When one human has harmed anther and the triers of fact must piece together how and why, and whether the act was excusable, one of the questions they must address is whether the one who is on trial was predisposed to violence. If there are indications that the answer to that question is yes, his claims of having acted only due to immediate necessity, and of having used no more force than had been reasonably required, will be suspect.

That has everything to do with mens rea, and nothing whatsoever to do with "political correctness."

Quote:
Candy coating the truth of the matter is indeed a necessity in today's world but, it isn't honest, just smart. What a shame.
It is not a shame to try to distinguish criminal culpability from the excusable, necessary use of force.

A reasonable person may draw inferences about the state of mind of the actor from many things.

To say that is is imprudent for one to have been trained to "go animal" is by no means a function of political correctness. It simply speaks to the reality of how that person's actions and motives may well be assessed by reasonable men and women later.

Avoiding the use of threatening phrases, stupid bravado, comments implying a desire to destroy, and anything else that could portray one as a person of violent disposition, predisposed to the use of force to harm others, is not "candy coating the truth."

The truth is that the citizen is, and has for centuries been, required to avoid the use of force if at all possible, and if it is not possible, to use only the amount of force that is necessary to eliminate the immediate danger and to stop at that. The phrase "go animal" has entirely different connotations.
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Old August 18, 2013, 11:21 AM   #90
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<Moderator hat on>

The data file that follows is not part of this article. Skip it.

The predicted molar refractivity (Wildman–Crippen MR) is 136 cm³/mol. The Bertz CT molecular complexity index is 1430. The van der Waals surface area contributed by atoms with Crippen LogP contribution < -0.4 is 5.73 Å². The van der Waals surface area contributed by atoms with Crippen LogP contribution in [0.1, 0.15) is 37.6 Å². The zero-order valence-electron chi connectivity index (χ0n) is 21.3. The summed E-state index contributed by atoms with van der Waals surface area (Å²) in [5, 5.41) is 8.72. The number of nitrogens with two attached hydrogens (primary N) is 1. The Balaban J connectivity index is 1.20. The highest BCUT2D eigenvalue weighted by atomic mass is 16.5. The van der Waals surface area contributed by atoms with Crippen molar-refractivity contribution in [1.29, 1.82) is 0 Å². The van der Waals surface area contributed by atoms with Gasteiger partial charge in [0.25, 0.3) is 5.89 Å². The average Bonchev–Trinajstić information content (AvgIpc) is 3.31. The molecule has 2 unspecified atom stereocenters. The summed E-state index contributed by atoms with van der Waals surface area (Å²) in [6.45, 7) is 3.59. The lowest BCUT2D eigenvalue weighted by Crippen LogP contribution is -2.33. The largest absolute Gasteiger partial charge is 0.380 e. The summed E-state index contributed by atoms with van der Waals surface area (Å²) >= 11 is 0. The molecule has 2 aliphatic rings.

I'll probably jump back in as a participant later today, if I can find the time. Meanwhile, guys -- please don't take this conversation down to the personal level. I'd like it to still be here when I get back.

thanks!

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Old August 18, 2013, 11:26 AM   #91
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daddyo I've read all of your posts on this thread and the responses. You insist that "going animal" or something similar is a proper way of describing the mindset that is required to stop a violent attack. You then suggest that not using this sort of language puts someone at risk of looking dishonest to a jury of peers. The problem, in my opinion with this premise is that as thinking humans we have the ability to reason, and respond accordingly. Yes, that response may require swift and decisive violence, but that is measured response to the threat. Using language that suggests a predisposition towards violence is provocative and unnecessary in my view.
I'm engaging in a debate, nothing more. I'm simply saying that the same situation which would have me in trouble for suggesting that an animalistic mindset is desirable in dealing with a violent attacker, would have you in jeopardy of not being believed because you are schooled in the appropriate words to use to cloak your animalistic disposition. You guys are on the record for saying that it is unwise to use certain terms and which terms are better to keep you out of legal trouble. It would be easy for a determined prosectutor to spin this in a very bad light.

Thats why I feel like its to late for us. Make double dog sure that your shooting is justified because its not good either way IMO.